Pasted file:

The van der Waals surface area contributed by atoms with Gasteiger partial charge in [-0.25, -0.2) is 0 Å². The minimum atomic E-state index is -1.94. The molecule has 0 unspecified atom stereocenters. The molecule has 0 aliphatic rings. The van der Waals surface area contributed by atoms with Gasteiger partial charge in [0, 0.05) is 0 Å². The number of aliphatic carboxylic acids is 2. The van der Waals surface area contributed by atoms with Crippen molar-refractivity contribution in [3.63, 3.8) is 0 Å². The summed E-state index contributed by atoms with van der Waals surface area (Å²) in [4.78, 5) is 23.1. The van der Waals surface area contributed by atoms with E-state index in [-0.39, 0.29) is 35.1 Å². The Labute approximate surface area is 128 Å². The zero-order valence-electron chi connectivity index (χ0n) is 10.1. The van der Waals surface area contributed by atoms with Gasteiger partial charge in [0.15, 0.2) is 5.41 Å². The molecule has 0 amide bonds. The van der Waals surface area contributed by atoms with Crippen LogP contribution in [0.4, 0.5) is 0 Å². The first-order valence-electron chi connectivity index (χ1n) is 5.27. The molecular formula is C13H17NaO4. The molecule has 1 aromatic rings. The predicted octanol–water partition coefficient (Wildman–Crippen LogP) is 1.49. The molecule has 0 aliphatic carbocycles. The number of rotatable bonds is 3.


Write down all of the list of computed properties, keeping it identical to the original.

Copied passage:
The van der Waals surface area contributed by atoms with Gasteiger partial charge in [-0.25, -0.2) is 0 Å². The minimum atomic E-state index is -1.94. The molecule has 0 unspecified atom stereocenters. The molecule has 0 aliphatic rings. The van der Waals surface area contributed by atoms with Gasteiger partial charge in [0, 0.05) is 0 Å². The number of aliphatic carboxylic acids is 2. The van der Waals surface area contributed by atoms with Crippen molar-refractivity contribution in [3.63, 3.8) is 0 Å². The summed E-state index contributed by atoms with van der Waals surface area (Å²) in [4.78, 5) is 23.1. The van der Waals surface area contributed by atoms with E-state index in [-0.39, 0.29) is 35.1 Å². The Labute approximate surface area is 128 Å². The zero-order valence-electron chi connectivity index (χ0n) is 10.1. The van der Waals surface area contributed by atoms with Gasteiger partial charge in [0.15, 0.2) is 5.41 Å². The molecule has 0 amide bonds. The van der Waals surface area contributed by atoms with Crippen LogP contribution in [0.4, 0.5) is 0 Å². The first-order valence-electron chi connectivity index (χ1n) is 5.27. The molecular formula is C13H17NaO4. The molecule has 1 aromatic rings. The predicted octanol–water partition coefficient (Wildman–Crippen LogP) is 1.49. The molecule has 0 aliphatic carbocycles. The number of rotatable bonds is 3.